Is It a Bond? Please Can I Have It? Right Now?
(Bloomberg Opinion) -- It’s slim pickings in the bond market at the moment. What else can fund managers do but fall into line with their index, close their eyes and buy?
A pervasive fear of missing out on even the slightest hint of yield has created an unseemly buying frenzy that has swept across Europe, touching government bonds and making its way down the credit spectrum to high-yielding corporate debt.
It's become such a battle for investors to get hold of any form of fixed-income asset that yields on the bonds of France, Belgium, Austria and Sweden at a range of maturities, even beyond 10 years, have turned negative. U.K. retailer Marks & Spencer Group Plc, currently battling to revive earnings and figure out how to get people to buy its clothes, felt the FOMO. On Wednesday its 250 million pound ($314.3 million) eight-year bond was six times oversubscribed, and the spread on offer dropped 35 basis points from initial price talk to pricing.
The backdrop to this is an expectation that the European Central Bank will push its deposit rate ever more negative and restart quantitative easing in the autumn to battle the bloc’s worsening economic weakness. Good news for bond returns.
But there’s much more to the latest plunge in yields. The fund managers who, all year, had sat on the sidelines in the belief that they could not get any lower are now finding that their performance has fallen behind. Now, they have to catch up, and sharpish. This tectonic shift in fixed income is forcing them to make purchases that in the cold light of day defy logic. Underperforming in a bull market is not a good look.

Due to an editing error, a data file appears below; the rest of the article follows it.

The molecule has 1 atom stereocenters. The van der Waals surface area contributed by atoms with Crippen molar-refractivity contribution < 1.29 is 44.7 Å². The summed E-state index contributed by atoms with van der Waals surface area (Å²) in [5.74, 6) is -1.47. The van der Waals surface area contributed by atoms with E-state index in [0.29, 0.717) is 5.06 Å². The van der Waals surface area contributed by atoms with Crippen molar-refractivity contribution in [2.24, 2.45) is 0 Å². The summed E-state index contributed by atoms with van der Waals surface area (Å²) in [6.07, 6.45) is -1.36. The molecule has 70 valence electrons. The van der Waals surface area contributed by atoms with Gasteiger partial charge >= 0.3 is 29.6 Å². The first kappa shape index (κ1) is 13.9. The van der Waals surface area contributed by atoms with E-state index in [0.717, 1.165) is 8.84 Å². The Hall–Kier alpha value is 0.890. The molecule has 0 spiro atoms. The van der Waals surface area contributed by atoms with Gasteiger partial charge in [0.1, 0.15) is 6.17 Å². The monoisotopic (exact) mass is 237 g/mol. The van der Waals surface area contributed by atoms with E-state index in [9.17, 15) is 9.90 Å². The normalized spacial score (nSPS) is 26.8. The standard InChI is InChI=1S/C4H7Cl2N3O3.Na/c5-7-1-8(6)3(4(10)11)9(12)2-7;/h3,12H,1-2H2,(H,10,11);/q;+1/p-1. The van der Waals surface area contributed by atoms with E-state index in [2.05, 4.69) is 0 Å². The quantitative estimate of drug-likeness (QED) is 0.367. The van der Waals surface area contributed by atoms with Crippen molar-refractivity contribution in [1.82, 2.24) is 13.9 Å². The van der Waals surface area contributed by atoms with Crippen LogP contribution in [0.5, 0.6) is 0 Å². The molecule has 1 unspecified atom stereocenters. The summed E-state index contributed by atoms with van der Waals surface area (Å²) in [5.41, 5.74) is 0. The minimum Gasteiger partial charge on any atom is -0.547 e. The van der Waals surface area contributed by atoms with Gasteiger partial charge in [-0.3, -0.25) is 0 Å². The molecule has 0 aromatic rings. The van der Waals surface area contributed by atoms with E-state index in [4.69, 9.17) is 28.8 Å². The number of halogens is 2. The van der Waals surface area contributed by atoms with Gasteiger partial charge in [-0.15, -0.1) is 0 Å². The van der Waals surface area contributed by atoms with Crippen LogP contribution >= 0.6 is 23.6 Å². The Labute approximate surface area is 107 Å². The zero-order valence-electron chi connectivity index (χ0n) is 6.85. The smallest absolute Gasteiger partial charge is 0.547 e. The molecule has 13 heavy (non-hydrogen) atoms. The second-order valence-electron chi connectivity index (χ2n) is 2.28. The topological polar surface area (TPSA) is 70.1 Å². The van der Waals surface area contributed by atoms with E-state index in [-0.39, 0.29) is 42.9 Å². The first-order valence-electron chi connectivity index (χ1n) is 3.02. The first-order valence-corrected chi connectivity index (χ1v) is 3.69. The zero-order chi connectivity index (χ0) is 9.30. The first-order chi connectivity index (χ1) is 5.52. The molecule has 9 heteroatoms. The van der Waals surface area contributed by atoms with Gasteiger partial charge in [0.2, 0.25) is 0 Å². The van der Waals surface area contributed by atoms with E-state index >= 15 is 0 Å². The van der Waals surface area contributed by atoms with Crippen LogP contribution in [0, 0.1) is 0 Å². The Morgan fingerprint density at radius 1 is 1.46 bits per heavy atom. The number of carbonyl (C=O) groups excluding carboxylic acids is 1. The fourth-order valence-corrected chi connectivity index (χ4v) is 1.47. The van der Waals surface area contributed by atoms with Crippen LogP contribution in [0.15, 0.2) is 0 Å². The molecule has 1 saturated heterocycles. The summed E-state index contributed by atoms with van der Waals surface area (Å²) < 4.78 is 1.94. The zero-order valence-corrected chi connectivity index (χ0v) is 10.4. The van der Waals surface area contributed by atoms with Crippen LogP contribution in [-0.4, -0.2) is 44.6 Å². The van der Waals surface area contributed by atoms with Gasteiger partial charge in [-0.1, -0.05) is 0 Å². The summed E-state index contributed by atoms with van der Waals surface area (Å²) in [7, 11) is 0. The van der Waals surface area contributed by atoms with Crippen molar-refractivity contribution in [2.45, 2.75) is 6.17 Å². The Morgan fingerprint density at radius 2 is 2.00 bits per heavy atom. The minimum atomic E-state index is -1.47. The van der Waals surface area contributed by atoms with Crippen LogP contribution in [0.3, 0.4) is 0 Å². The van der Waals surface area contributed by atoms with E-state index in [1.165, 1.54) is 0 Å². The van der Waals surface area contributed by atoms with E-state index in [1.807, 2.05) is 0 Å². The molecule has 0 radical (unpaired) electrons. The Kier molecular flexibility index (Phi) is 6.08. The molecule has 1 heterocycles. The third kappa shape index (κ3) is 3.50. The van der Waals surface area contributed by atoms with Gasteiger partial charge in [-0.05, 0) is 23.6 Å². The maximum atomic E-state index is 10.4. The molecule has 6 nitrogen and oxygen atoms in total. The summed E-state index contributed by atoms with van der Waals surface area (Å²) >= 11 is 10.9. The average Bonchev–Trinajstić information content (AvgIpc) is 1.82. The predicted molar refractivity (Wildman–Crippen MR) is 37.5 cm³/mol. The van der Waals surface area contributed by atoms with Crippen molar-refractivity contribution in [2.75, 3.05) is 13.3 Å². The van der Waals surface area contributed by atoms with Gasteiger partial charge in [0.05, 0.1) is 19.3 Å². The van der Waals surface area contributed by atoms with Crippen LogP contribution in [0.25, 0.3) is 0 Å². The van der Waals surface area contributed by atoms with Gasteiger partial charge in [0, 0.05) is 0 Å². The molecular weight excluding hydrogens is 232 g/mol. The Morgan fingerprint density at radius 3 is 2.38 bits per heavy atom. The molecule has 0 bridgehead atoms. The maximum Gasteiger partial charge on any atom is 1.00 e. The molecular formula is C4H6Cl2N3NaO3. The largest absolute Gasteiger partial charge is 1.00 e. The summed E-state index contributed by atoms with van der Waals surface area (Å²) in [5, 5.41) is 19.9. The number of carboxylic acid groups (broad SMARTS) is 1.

One important law of financial logic – if you lend money for longer, you should see a higher return – has been broken. Long bond yields around the world have dropped below the official overnight rates of central banks. The time value of money has essentially disappeared.
The U.S. 30-year bond, for example, yields 2.47%, less than the 2.5% upper bound of the Federal Reserve's benchmark rate. It’s even worse in Europe. As my colleague Dani Burger puts it, the continent has gone beyond Japanification, now that a number of EU countries have a higher percentage of negative-yielding debt.
What sort of world is it when the Greek 10-year is within 10 basis points of U.S Treasuries? If you thought 1.17% was crazy for a yield on Austria’s reopening of its 100-year bond, it now yields 1.06%.
The evident desire of both the European Commission and the Italian government to avoid a summer row over government spending limits opened the floodgates for investors to pile into the last liquid market with any yield to speak of. The Italian curve has shifted so far down that two-year yields have returned to zero for the first time since the formation of the current populist government in May last year created a fixed-income drama.
Fund managers who, with ample justification, had been underweight Italy have had to cave in. The year is half over, and there’s no other way to keep performance from being destroyed other than capitulation against their better judgment.
Where does it stop? It doesn’t look like it will anytime soon. The consummate Euro-federalist Christine Lagarde will deliver continuity when she takes over from Mario Draghi as ECB president on Nov. 1. "Whatever it takes" is alive and well.
Fund managers have to strap on duration and secure any yield they can while it still sort of exists. Just try not to think about how all those pensions will get paid in the future.
This column does not necessarily reflect the opinion of the editorial board or Bloomberg LP and its owners.
Marcus Ashworth is a Bloomberg Opinion columnist covering European markets. He spent three decades in the banking industry, most recently as chief markets strategist at Haitong Securities in London.
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